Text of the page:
I defy any Scrooge out there not to totally adore Micah J.L. Kronlokken, Sara Sevigny (and puppet dog Roof) and Tuckie White, who handily transform themselves into an entire town in true Lifeline versatility style. And don’t worry too much about Mr. Hatch. After all, the title assures us he is truly someone to be loved. What better feeling on a chilly Saturday or Sunday morning than a message of love and acceptance, and one that doesn’t even need Dickens and the ghosts to get it across. If you have a heart, you too are sure to love Lifeline’s “Mr. Hatch”.
From Chicago Theater Blog
The importance of being loved and loving others
January 11, 2011
By Katy Walsh
Every day for lunch, Mr. Hatch has a cheese and mustard sandwich with a prune for dessert. He’s predictable and dull. Every day, his neighbors greet him with ‘Hello, good neighbor!’ Mr. Hatch ignores them, isolating himself from the daily goings on of his pleasant community. Unexpectedly, he receives a Valentine’s Day package with a note saying ‘somebody loves you.’ Who is his secret admirer? Not knowing the culprit, Mr. Hatch befriends everyone. Feeling loved turns him into a brownie-baking, see-sawing, harmonica-playing, good neighbor. When the postman delivers more news about the package, Mr. Hatch returns to ‘normal.’ What’s a neighborhood to do? Lifeline Theatre’s Somebody Loves You, Mr. Hatch proves to be an upbeat, engaging, heart-warming ‘Love Thy Neighbor 101’.
Under the rambunctious direction of Ann Boyd, the talented cast IS the bright and cheerful neighborhood. To build the community spirit, two rows of audience are on the stage, each made cozy with blankets. Some of the play’s action takes place in Row D of the audience. The effect allows the quartet of actors to interact with guests to play catch, answer questions and teach a new song. In the lead, Michael T. Downey (Mr. Hatch) is so glum and downtrodden initially that his makeover is like a caterpillar to butterfly effervescent explosion. The magical fragility adds to the heart-tugging, misty moment when Downy re-cocoons. The rest of the cast play a variety of parts with delightful amusement. In lively animation, Sara Sevigny is jovial as Mrs. Weed, Mr. AND Mrs. Dunwoody, co-worker and a dog. Sevigny looks so surprised every time her puppet barks that she fooled me into seeing a dog. Micah J.L. Kronlokken energetically meets and greets the kids in the audience with a play by play expectation for the performance. He’s a kid-friendly narrator and mailman. Wearing different hats, Tuckie White goes back and forth from teen to lady to kid with active enthusiasm.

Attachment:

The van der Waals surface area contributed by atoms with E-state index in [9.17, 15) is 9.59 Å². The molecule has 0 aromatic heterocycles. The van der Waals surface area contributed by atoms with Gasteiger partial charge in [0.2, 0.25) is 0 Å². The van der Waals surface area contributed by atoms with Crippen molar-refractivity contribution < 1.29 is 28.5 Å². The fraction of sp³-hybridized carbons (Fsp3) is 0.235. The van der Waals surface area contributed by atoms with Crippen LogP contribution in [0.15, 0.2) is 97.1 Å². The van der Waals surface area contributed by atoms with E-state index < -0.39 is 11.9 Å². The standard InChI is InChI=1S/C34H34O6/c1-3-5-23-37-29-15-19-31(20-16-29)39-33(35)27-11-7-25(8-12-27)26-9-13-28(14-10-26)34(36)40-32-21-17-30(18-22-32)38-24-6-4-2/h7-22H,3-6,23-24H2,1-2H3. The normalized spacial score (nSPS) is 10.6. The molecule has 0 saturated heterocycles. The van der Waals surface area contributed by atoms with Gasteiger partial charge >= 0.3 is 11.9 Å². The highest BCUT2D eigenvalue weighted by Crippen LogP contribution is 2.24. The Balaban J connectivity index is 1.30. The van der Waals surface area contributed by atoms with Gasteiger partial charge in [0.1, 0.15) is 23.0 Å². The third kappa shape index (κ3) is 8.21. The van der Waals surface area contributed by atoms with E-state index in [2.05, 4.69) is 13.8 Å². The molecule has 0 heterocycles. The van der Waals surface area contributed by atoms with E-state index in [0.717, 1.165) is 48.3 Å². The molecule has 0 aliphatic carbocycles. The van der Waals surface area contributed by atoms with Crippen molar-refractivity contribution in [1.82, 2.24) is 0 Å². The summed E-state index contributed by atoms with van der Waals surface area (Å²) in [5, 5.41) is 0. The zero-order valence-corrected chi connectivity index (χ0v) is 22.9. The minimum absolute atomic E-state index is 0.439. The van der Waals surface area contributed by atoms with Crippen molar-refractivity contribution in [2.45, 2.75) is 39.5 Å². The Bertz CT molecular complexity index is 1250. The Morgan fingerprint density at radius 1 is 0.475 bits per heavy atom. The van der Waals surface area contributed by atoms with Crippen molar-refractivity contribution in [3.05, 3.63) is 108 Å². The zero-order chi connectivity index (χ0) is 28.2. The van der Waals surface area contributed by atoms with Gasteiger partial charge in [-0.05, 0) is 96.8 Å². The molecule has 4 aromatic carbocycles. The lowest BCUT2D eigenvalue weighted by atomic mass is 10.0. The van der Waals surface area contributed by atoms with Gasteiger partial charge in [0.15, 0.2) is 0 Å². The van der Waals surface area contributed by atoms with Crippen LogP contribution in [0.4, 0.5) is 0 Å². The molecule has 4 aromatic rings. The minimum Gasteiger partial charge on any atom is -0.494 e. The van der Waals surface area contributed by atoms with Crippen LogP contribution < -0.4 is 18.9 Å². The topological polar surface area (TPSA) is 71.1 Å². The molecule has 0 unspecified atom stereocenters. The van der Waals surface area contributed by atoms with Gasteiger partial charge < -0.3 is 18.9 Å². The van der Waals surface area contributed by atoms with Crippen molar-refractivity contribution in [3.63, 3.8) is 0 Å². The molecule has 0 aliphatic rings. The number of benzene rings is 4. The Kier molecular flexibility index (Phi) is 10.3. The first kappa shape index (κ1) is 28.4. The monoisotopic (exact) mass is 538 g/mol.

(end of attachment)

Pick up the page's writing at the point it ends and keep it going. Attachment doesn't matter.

Based on the literary work of Eileen Spinelli, Somebody Loves You, Mr. Hatch has been adapted for the Lifeline stage by Frances Limoncelli. Accompanied with songs composed by George Howe, the story teaches life lessons on kindness and isolation. Along with the familiar treat-people-like-you-want-to-be-treated message, Lifeline goes the extra block to say an individual is responsible for his own happiness. At one point, Mr. Hatch profoundly declares, “I’ve wasted too much time being lonely.” Ultimately, Somebody Loves You, Mr. Hatch illustrates the importance of being loved and loving others. It’s a show for all ages. The kids will giggle. The adults may tear up. And everybody will want to live the greeting, “Hello, good neighbor!”
From Around the Town Chicago
January 11, 2011
By Alan Bresloff
Theater for children is an integral part of their learning process. All of these marvelous stories have a moral and offer children an opportunity to learn without being “preached.” Over the years, I have learned to love the work that Lifeline Theatre has done in doing adaptations of children’s stories and adding music to many. Their current production, “Somebody Loves You, Mr. Hatch” is an adorable hour of solid storytelling. Based on the book by Eileen Spinelli ( illustrated by Paul Yalowitz), adapted by Frances Limoncelli with some marvelous music by George Howe, “Mr. Hatch” allows us to see just how important love can be to an individual. Try to imagine a town where everyone is friendly, except one neighbor, Mr. Hatch ( a wonderful characterization by Michael T. Downey, who runs the full gamut of emotions to perfection- sad and lonely to happy and giggly).
When we meet him, he is Mr routine. Every day he does things exactly as he did before, alone. He rises in the morning, sweeps his steps, goes to work ( bringing the same lunch everyday), does his job, leaves for home stopping to pick up his newspaper and his dinner and then home alone to read his paper and then go to bed so he can do the same thing tomorrow. Eceyone else in town tries to talk with him, but he is a true hermit. Then, on Valentine’s Day, he receives a special package which changes his life. He now smiles and is friendly to everyone, helping them, becoming a friend. This is a fun show directed by Ann Boyd on a very clever set designed by Chelsea Warren ( who also does a bang up job with the props as well). Some of the seating area is used to be Mr. Hatch’s home and another section his place of employment. To make up for these lost seats, there are seats on the stage made into part of the play as Ms Boyd has designed this production to really get the kids in the audience involved in the telling of this heartwarming story that teaches them about acceptance, companionship and friendship.
The other three cast members, who play a multitude of parts are all bubbly, energetic performers ( this was the 2nd show of the day and they were still filled with energy) Michah J.L. Kronlokken, the adorable Tuckie White and the very funny Sara Sevigny handles all the other characters and help to get the kids ( and some of the adults as well) into the story, answering questions, playing catch and singing along. “Mr. Hatch” is pure magic for the youngsters (suggested 5 and up). As I watched the children, many of who were experiencing their very first theatrical production, I saw eyes glistening with delight, laughter at the right places and even a little sadness when the story called for it. There is nothing like watching children and their reactions- they are honest and their reactions are as well. They express what they see and feel openly and this production captured their hearts, just as it did mine.